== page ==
Today, we have the third volume of Hit Records' Current Hits series, and once again the release year is revealed in the liner notes--1963. And I'm guessing early 1963, since some of these are 1962 hits. One track, in fact, sounds closer to 1952 (and to Patti Page)--Shake Me I Rattle--though it was originally recorded in 1957 by the Lennon Sisters. It was country artist Marion Worth who had the hit version in 1962, and she, of course, is the performer being copied here. Not a bad song, and this is a very nice fake, but it's kind of anachronistic for 1962-63. The duplicate interpretations in this edition run the gamut from decent to quite good, with Walk Right In and (especially) The Night Has a Thousand Eyes falling into the latter camp. Eyes is probably my favorite Bobby Vee single, and "Joe Cash," whoever he was, does a very adroit Vee impersonation. Just one of the best Hit Records tracks, ever.
My Dad, the older-generation-friendly 1962 hit penned by Barry Mann and Cynthia Weil(!) lacks the gentle touch of the Paul Peterson original, forcing me to declare that "Woody Martin" is no Paul Peterson--the first and only time I'm ever likely to pass that judgement at this blog. And Hey Paula is another mild number that fares significantly better in its non-fake version, though "Bonnie" (of "Bob and Bonnie") does a good job capturing the vocal mannerisms of "Paula" (Jill Jackson). Things improve, song-wise, with Loop de Loop (orig. Johnny Thunder, charting in 1963); I'm Gonna Be Warm This Winter (orig. Connie Francis, 1962), and the entertaining, eccentric soul classic Tell Him (The Exciters, 1962; charted 1963). The LP's condition could have been better, but things cleaned up nicely. And it's good to have another early Hit Records collection.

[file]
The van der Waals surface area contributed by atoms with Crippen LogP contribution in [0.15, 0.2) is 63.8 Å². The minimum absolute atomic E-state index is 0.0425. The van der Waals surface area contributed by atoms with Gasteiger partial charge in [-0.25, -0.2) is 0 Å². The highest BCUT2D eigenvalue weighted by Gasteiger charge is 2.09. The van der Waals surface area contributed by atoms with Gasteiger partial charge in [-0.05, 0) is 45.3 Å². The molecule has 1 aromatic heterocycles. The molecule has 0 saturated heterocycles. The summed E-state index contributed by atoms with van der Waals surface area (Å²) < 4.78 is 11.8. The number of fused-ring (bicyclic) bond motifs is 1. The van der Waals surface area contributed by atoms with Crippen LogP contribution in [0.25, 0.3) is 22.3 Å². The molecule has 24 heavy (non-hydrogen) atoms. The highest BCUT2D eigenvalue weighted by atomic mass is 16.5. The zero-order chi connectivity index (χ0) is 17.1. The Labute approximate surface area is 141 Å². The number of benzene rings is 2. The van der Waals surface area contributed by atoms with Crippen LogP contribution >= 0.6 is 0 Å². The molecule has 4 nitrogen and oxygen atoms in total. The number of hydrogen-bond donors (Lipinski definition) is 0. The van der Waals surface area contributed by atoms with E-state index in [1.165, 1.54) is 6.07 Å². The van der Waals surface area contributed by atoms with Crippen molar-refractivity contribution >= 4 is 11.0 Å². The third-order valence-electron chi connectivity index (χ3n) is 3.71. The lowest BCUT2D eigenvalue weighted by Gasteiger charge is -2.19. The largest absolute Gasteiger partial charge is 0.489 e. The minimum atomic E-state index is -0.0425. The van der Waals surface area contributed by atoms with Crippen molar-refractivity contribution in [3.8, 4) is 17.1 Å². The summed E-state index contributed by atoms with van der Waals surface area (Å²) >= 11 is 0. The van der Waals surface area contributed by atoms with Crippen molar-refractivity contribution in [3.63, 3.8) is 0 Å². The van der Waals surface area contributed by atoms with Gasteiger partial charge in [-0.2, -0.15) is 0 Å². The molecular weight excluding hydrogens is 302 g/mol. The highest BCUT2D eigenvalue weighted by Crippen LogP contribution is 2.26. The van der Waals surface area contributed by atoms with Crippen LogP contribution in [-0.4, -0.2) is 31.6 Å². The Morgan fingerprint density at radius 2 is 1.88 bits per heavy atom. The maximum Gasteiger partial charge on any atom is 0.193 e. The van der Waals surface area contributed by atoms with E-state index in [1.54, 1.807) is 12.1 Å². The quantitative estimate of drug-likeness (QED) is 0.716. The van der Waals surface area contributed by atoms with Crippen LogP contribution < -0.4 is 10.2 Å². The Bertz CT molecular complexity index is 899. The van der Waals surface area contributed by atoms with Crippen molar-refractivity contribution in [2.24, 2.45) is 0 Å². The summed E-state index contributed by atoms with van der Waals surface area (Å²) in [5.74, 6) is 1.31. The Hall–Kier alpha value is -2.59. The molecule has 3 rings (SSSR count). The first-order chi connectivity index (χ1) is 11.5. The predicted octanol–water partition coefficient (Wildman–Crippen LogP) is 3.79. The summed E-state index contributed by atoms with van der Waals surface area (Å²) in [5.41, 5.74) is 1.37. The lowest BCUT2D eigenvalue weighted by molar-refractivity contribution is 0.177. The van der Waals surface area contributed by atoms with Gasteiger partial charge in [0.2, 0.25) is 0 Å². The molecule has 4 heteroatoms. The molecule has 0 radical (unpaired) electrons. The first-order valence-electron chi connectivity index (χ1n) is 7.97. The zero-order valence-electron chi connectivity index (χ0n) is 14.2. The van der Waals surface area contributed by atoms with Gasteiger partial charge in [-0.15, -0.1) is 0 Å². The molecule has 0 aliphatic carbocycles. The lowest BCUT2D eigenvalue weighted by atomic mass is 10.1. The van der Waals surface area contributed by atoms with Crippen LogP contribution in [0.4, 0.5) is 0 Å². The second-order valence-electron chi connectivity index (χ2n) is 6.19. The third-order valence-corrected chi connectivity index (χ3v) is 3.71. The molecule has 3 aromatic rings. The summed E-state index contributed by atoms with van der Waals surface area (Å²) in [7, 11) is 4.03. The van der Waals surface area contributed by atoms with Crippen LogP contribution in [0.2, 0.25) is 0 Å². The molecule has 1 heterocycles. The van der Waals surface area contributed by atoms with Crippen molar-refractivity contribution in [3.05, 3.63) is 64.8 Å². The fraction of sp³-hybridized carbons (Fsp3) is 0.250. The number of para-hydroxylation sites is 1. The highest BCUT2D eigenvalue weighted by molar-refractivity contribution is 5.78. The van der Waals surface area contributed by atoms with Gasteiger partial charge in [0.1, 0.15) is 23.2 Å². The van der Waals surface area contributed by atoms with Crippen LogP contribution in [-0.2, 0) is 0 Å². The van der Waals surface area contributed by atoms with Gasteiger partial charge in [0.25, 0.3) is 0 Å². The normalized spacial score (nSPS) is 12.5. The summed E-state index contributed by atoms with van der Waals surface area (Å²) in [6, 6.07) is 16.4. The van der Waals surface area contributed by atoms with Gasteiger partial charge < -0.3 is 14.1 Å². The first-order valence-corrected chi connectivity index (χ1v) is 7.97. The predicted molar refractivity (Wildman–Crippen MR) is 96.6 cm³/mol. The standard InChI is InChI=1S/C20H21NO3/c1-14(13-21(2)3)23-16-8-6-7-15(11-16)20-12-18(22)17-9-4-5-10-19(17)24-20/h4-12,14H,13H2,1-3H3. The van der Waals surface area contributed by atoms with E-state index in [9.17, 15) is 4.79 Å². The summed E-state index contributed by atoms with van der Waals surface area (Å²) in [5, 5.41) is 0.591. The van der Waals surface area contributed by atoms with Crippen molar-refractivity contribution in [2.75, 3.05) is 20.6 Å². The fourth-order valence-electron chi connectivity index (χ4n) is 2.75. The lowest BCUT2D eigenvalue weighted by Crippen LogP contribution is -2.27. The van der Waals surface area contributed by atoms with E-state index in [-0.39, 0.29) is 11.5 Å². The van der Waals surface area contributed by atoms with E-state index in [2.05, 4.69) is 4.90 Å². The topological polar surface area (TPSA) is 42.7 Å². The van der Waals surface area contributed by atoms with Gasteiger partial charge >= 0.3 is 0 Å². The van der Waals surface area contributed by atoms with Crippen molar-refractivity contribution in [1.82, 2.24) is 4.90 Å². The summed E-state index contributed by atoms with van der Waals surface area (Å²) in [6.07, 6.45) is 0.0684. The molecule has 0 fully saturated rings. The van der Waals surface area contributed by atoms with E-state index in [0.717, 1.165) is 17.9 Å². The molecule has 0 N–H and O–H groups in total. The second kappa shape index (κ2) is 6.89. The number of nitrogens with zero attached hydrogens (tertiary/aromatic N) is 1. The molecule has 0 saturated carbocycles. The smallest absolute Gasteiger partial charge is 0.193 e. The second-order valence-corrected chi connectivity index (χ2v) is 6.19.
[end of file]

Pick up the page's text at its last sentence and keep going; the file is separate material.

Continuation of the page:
Once again, we have the distorted bullseye design on the back cover, and the line of arrows pointing to its center. The liner notes are fun--they start out by explaining why the songs on this LP are considered "hits," and you'll never guess. Give up? It's because people requested them from their local radio stations--and because "you, as a record buyer, may have purchased at least one of them as a single record." Really? Songs become hits because people request and purchase them? Who would've guessed?
A sort of novel suggestion in the last paragraph: "It will be interesting to play this collection of hits a couple years from now and compare them with the current hits of that time." I'm not sure what that means, exactly: Compare them to the sound of the period in question (1962/1963) or, specifically, compare the substitutes to the original? Dunno. At any rate, I think it's safe to say, 58 years hence, that these evoke their time and place more than adequately--in a fake sort of way. Now that we've cleared that up...
Have a genuinely good time listening to these.
DOWNLOAD: Current Hits, Volume Three (Hit Records HLP 1003; 1963)
Walk Right In --Music City Singers
From a Jack to a King--Jackie Ott
I Saw Linda Yesterday--Dave Gibson
Hey Paula--Bob and Bobbie
Shake Me I Rattle (Squeeze Me I Cry)--Connie Landers
My Dad--Woodie Martin
The Night Has a Thousand Eyes--Joe Cash
Loop de Loop--Herbert Hunter
I'm Gonna Be Warm This Winter--Connie Landers
Half Heaven Half Heartache--George Killebrew
It's up to You--Bill Carmichael
Tell Him--Peggy Gaines (Peggy Walker)
Current Hits Volume No. 3 (Hit Records HLP 1003; 1963)